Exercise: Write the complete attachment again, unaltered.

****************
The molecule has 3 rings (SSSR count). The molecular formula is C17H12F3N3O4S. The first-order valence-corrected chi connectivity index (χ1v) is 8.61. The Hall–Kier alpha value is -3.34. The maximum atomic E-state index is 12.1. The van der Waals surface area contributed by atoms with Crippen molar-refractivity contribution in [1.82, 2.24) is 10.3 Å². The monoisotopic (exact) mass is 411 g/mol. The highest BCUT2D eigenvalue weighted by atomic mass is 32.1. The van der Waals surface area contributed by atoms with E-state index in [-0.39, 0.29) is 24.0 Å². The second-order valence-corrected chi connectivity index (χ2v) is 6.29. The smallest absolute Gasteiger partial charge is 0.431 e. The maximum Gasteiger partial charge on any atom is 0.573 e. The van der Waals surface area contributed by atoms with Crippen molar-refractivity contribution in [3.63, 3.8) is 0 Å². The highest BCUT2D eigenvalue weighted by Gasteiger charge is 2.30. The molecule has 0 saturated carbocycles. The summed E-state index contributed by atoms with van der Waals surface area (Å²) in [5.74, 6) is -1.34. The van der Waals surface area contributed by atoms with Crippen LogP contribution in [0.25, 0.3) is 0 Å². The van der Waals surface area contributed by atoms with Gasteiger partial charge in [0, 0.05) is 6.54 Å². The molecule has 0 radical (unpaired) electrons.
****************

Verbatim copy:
The molecule has 3 rings (SSSR count). The molecular formula is C17H12F3N3O4S. The first-order valence-corrected chi connectivity index (χ1v) is 8.61. The Hall–Kier alpha value is -3.34. The maximum atomic E-state index is 12.1. The van der Waals surface area contributed by atoms with Crippen molar-refractivity contribution in [1.82, 2.24) is 10.3 Å². The monoisotopic (exact) mass is 411 g/mol. The highest BCUT2D eigenvalue weighted by atomic mass is 32.1. The van der Waals surface area contributed by atoms with E-state index in [-0.39, 0.29) is 24.0 Å². The second-order valence-corrected chi connectivity index (χ2v) is 6.29. The smallest absolute Gasteiger partial charge is 0.431 e. The maximum Gasteiger partial charge on any atom is 0.573 e. The van der Waals surface area contributed by atoms with Crippen molar-refractivity contribution in [3.63, 3.8) is 0 Å². The highest BCUT2D eigenvalue weighted by Gasteiger charge is 2.30. The molecule has 0 saturated carbocycles. The summed E-state index contributed by atoms with van der Waals surface area (Å²) in [5.74, 6) is -1.34. The van der Waals surface area contributed by atoms with Crippen LogP contribution in [0.25, 0.3) is 0 Å². The van der Waals surface area contributed by atoms with Gasteiger partial charge in [0, 0.05) is 6.54 Å². The molecule has 0 radical (unpaired) electrons.